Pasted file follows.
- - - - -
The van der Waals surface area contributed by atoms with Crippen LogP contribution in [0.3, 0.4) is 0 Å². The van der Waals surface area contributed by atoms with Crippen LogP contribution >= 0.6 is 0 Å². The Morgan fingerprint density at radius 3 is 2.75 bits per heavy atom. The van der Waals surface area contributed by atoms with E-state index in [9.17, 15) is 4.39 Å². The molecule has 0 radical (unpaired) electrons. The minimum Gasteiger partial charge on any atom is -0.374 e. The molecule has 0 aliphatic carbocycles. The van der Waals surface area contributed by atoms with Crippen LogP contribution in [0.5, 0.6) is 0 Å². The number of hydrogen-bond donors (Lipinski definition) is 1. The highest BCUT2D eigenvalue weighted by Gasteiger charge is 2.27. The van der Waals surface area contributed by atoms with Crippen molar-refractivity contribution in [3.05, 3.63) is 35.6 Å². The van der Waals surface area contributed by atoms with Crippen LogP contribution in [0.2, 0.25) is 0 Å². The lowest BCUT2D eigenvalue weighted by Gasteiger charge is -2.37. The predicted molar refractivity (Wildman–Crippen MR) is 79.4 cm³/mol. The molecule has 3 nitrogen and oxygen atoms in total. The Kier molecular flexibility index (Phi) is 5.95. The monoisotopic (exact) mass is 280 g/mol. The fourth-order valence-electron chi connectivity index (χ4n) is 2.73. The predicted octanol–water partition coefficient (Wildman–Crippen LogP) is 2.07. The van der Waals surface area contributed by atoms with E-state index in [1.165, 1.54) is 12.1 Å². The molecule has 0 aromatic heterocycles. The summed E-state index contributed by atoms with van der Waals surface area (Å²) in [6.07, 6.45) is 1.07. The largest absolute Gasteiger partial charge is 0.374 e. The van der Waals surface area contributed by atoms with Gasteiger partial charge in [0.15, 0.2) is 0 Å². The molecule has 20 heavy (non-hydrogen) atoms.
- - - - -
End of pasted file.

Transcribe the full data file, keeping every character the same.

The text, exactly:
The van der Waals surface area contributed by atoms with Crippen LogP contribution in [0.3, 0.4) is 0 Å². The van der Waals surface area contributed by atoms with Crippen LogP contribution >= 0.6 is 0 Å². The Morgan fingerprint density at radius 3 is 2.75 bits per heavy atom. The van der Waals surface area contributed by atoms with E-state index in [9.17, 15) is 4.39 Å². The molecule has 0 radical (unpaired) electrons. The minimum Gasteiger partial charge on any atom is -0.374 e. The molecule has 0 aliphatic carbocycles. The van der Waals surface area contributed by atoms with Crippen LogP contribution in [0.5, 0.6) is 0 Å². The number of hydrogen-bond donors (Lipinski definition) is 1. The highest BCUT2D eigenvalue weighted by Gasteiger charge is 2.27. The van der Waals surface area contributed by atoms with Crippen molar-refractivity contribution in [3.05, 3.63) is 35.6 Å². The van der Waals surface area contributed by atoms with Crippen LogP contribution in [0.2, 0.25) is 0 Å². The lowest BCUT2D eigenvalue weighted by Gasteiger charge is -2.37. The predicted molar refractivity (Wildman–Crippen MR) is 79.4 cm³/mol. The molecule has 3 nitrogen and oxygen atoms in total. The Kier molecular flexibility index (Phi) is 5.95. The monoisotopic (exact) mass is 280 g/mol. The fourth-order valence-electron chi connectivity index (χ4n) is 2.73. The predicted octanol–water partition coefficient (Wildman–Crippen LogP) is 2.07. The van der Waals surface area contributed by atoms with E-state index in [1.165, 1.54) is 12.1 Å². The molecule has 0 aromatic heterocycles. The summed E-state index contributed by atoms with van der Waals surface area (Å²) in [6.07, 6.45) is 1.07. The largest absolute Gasteiger partial charge is 0.374 e. The van der Waals surface area contributed by atoms with Gasteiger partial charge in [0.15, 0.2) is 0 Å². The molecule has 20 heavy (non-hydrogen) atoms.